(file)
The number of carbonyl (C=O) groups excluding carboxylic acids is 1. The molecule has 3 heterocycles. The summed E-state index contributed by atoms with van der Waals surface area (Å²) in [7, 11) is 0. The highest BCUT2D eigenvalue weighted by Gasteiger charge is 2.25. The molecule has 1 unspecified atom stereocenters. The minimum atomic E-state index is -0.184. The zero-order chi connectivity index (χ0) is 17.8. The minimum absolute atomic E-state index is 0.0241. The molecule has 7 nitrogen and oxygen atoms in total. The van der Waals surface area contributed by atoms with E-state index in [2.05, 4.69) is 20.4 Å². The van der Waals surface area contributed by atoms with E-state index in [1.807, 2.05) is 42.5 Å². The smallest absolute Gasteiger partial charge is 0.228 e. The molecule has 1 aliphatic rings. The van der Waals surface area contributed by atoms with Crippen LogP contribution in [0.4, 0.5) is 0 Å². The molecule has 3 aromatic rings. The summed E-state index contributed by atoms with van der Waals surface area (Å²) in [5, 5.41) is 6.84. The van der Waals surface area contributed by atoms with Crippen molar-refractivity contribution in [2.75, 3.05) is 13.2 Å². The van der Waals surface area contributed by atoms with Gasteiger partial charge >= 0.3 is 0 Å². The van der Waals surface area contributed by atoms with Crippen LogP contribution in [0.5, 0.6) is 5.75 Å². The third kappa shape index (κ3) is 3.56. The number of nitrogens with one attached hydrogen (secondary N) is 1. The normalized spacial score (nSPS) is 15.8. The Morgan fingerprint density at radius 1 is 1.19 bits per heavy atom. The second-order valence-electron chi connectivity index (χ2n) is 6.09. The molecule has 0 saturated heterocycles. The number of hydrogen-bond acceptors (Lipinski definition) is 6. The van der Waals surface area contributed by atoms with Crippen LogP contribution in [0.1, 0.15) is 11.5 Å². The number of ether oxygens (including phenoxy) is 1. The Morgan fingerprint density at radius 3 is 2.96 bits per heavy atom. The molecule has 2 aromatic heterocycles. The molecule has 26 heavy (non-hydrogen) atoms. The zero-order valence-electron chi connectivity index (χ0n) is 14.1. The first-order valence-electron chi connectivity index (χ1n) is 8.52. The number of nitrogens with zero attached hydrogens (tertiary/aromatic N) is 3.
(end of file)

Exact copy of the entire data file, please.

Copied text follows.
The number of carbonyl (C=O) groups excluding carboxylic acids is 1. The molecule has 3 heterocycles. The summed E-state index contributed by atoms with van der Waals surface area (Å²) in [7, 11) is 0. The highest BCUT2D eigenvalue weighted by Gasteiger charge is 2.25. The molecule has 1 unspecified atom stereocenters. The minimum atomic E-state index is -0.184. The zero-order chi connectivity index (χ0) is 17.8. The minimum absolute atomic E-state index is 0.0241. The molecule has 7 nitrogen and oxygen atoms in total. The van der Waals surface area contributed by atoms with E-state index in [2.05, 4.69) is 20.4 Å². The van der Waals surface area contributed by atoms with E-state index in [1.807, 2.05) is 42.5 Å². The smallest absolute Gasteiger partial charge is 0.228 e. The molecule has 1 aliphatic rings. The van der Waals surface area contributed by atoms with Crippen LogP contribution in [0.4, 0.5) is 0 Å². The molecule has 3 aromatic rings. The summed E-state index contributed by atoms with van der Waals surface area (Å²) in [5, 5.41) is 6.84. The van der Waals surface area contributed by atoms with Crippen molar-refractivity contribution in [2.75, 3.05) is 13.2 Å². The van der Waals surface area contributed by atoms with Gasteiger partial charge >= 0.3 is 0 Å². The van der Waals surface area contributed by atoms with Crippen LogP contribution in [0.5, 0.6) is 5.75 Å². The third kappa shape index (κ3) is 3.56. The number of nitrogens with one attached hydrogen (secondary N) is 1. The normalized spacial score (nSPS) is 15.8. The Morgan fingerprint density at radius 1 is 1.19 bits per heavy atom. The second-order valence-electron chi connectivity index (χ2n) is 6.09. The molecule has 0 saturated heterocycles. The number of hydrogen-bond acceptors (Lipinski definition) is 6. The van der Waals surface area contributed by atoms with Crippen LogP contribution in [0.1, 0.15) is 11.5 Å². The number of ether oxygens (including phenoxy) is 1. The Morgan fingerprint density at radius 3 is 2.96 bits per heavy atom. The molecule has 2 aromatic heterocycles. The molecule has 26 heavy (non-hydrogen) atoms. The zero-order valence-electron chi connectivity index (χ0n) is 14.1. The first-order valence-electron chi connectivity index (χ1n) is 8.52. The number of nitrogens with zero attached hydrogens (tertiary/aromatic N) is 3.